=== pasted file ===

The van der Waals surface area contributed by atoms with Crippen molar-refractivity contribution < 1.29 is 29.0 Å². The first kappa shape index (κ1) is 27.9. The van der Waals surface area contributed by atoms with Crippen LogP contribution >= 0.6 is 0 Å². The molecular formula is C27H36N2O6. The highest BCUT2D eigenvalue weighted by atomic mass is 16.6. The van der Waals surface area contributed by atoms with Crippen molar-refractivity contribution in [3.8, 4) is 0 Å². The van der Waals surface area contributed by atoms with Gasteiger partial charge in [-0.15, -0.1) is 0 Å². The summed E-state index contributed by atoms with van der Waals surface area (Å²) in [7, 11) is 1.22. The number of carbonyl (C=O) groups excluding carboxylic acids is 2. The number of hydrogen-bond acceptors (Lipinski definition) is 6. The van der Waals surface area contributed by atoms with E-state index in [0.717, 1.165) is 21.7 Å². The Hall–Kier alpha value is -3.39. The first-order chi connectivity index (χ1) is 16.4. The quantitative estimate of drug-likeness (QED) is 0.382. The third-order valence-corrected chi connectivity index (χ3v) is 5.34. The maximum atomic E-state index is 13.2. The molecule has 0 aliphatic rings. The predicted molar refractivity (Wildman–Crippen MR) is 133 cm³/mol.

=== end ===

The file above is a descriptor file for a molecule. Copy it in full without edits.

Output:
The van der Waals surface area contributed by atoms with Crippen molar-refractivity contribution < 1.29 is 29.0 Å². The first kappa shape index (κ1) is 27.9. The van der Waals surface area contributed by atoms with Crippen LogP contribution >= 0.6 is 0 Å². The molecular formula is C27H36N2O6. The highest BCUT2D eigenvalue weighted by atomic mass is 16.6. The van der Waals surface area contributed by atoms with Crippen molar-refractivity contribution in [3.8, 4) is 0 Å². The van der Waals surface area contributed by atoms with Gasteiger partial charge in [-0.15, -0.1) is 0 Å². The summed E-state index contributed by atoms with van der Waals surface area (Å²) in [7, 11) is 1.22. The number of carbonyl (C=O) groups excluding carboxylic acids is 2. The number of hydrogen-bond acceptors (Lipinski definition) is 6. The van der Waals surface area contributed by atoms with E-state index in [0.717, 1.165) is 21.7 Å². The Hall–Kier alpha value is -3.39. The first-order chi connectivity index (χ1) is 16.4. The quantitative estimate of drug-likeness (QED) is 0.382. The third-order valence-corrected chi connectivity index (χ3v) is 5.34. The maximum atomic E-state index is 13.2. The molecule has 0 aliphatic rings. The predicted molar refractivity (Wildman–Crippen MR) is 133 cm³/mol.